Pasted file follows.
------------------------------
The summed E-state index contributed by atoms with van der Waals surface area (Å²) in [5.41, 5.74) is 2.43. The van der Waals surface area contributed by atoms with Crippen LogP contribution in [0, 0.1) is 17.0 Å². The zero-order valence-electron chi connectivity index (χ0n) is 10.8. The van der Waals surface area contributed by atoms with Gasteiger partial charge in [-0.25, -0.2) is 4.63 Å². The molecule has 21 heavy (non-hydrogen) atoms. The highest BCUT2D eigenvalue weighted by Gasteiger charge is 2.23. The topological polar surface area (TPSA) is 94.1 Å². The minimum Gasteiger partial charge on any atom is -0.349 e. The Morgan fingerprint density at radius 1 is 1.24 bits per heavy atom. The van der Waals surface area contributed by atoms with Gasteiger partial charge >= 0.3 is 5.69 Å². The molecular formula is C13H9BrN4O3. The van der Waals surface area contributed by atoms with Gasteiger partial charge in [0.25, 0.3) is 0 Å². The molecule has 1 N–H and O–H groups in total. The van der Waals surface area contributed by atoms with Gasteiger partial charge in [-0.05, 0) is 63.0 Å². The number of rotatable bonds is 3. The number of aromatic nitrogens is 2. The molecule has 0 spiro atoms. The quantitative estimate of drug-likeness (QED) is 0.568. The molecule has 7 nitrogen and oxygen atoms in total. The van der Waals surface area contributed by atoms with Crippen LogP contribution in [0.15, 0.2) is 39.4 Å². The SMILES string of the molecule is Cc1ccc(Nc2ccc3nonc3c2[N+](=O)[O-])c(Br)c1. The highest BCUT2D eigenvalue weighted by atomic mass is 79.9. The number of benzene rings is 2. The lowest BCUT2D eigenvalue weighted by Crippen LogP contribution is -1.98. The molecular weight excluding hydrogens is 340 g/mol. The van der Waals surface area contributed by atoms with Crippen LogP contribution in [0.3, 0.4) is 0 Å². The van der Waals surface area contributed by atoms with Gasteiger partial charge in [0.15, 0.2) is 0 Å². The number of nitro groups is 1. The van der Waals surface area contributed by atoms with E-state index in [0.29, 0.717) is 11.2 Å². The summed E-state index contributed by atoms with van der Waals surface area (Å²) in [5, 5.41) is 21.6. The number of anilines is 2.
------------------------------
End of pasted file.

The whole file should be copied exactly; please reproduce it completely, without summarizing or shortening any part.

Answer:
The summed E-state index contributed by atoms with van der Waals surface area (Å²) in [5.41, 5.74) is 2.43. The van der Waals surface area contributed by atoms with Crippen LogP contribution in [0, 0.1) is 17.0 Å². The zero-order valence-electron chi connectivity index (χ0n) is 10.8. The van der Waals surface area contributed by atoms with Gasteiger partial charge in [-0.25, -0.2) is 4.63 Å². The molecule has 21 heavy (non-hydrogen) atoms. The highest BCUT2D eigenvalue weighted by Gasteiger charge is 2.23. The topological polar surface area (TPSA) is 94.1 Å². The minimum Gasteiger partial charge on any atom is -0.349 e. The Morgan fingerprint density at radius 1 is 1.24 bits per heavy atom. The van der Waals surface area contributed by atoms with Gasteiger partial charge >= 0.3 is 5.69 Å². The molecular formula is C13H9BrN4O3. The van der Waals surface area contributed by atoms with Gasteiger partial charge in [0.25, 0.3) is 0 Å². The molecule has 1 N–H and O–H groups in total. The van der Waals surface area contributed by atoms with Gasteiger partial charge in [-0.05, 0) is 63.0 Å². The number of rotatable bonds is 3. The number of aromatic nitrogens is 2. The molecule has 0 spiro atoms. The quantitative estimate of drug-likeness (QED) is 0.568. The molecule has 7 nitrogen and oxygen atoms in total. The van der Waals surface area contributed by atoms with Crippen LogP contribution in [0.15, 0.2) is 39.4 Å². The SMILES string of the molecule is Cc1ccc(Nc2ccc3nonc3c2[N+](=O)[O-])c(Br)c1. The highest BCUT2D eigenvalue weighted by atomic mass is 79.9. The number of benzene rings is 2. The lowest BCUT2D eigenvalue weighted by Crippen LogP contribution is -1.98. The molecular weight excluding hydrogens is 340 g/mol. The van der Waals surface area contributed by atoms with Crippen LogP contribution in [0.3, 0.4) is 0 Å². The van der Waals surface area contributed by atoms with Gasteiger partial charge in [0.15, 0.2) is 0 Å². The number of nitro groups is 1. The van der Waals surface area contributed by atoms with E-state index in [0.29, 0.717) is 11.2 Å². The summed E-state index contributed by atoms with van der Waals surface area (Å²) in [5, 5.41) is 21.6. The number of anilines is 2.